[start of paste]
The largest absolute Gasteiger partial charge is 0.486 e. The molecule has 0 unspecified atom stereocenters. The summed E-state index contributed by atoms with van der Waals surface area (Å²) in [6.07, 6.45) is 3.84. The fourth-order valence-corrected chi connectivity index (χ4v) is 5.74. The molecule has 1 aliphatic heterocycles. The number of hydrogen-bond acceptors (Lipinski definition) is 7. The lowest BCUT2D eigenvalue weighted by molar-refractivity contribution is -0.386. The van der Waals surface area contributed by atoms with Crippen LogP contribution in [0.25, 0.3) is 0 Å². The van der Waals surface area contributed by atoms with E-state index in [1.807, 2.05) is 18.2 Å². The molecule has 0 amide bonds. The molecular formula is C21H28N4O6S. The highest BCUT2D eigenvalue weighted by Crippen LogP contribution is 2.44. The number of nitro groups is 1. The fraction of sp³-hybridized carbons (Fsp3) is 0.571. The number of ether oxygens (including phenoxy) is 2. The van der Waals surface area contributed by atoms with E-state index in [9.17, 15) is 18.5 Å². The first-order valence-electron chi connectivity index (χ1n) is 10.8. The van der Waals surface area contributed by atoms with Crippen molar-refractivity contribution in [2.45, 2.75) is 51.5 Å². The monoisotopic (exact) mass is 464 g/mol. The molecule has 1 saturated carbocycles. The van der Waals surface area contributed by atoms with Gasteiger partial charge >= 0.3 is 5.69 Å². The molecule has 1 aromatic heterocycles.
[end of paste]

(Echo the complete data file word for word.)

The largest absolute Gasteiger partial charge is 0.486 e. The molecule has 0 unspecified atom stereocenters. The summed E-state index contributed by atoms with van der Waals surface area (Å²) in [6.07, 6.45) is 3.84. The fourth-order valence-corrected chi connectivity index (χ4v) is 5.74. The molecule has 1 aliphatic heterocycles. The number of hydrogen-bond acceptors (Lipinski definition) is 7. The lowest BCUT2D eigenvalue weighted by molar-refractivity contribution is -0.386. The van der Waals surface area contributed by atoms with Crippen LogP contribution in [0.25, 0.3) is 0 Å². The van der Waals surface area contributed by atoms with E-state index in [1.807, 2.05) is 18.2 Å². The molecule has 0 amide bonds. The molecular formula is C21H28N4O6S. The highest BCUT2D eigenvalue weighted by Crippen LogP contribution is 2.44. The number of nitro groups is 1. The fraction of sp³-hybridized carbons (Fsp3) is 0.571. The number of ether oxygens (including phenoxy) is 2. The van der Waals surface area contributed by atoms with E-state index in [9.17, 15) is 18.5 Å². The first-order valence-electron chi connectivity index (χ1n) is 10.8. The van der Waals surface area contributed by atoms with Crippen molar-refractivity contribution in [2.45, 2.75) is 51.5 Å². The monoisotopic (exact) mass is 464 g/mol. The molecule has 1 saturated carbocycles. The van der Waals surface area contributed by atoms with Gasteiger partial charge >= 0.3 is 5.69 Å². The molecule has 1 aromatic heterocycles.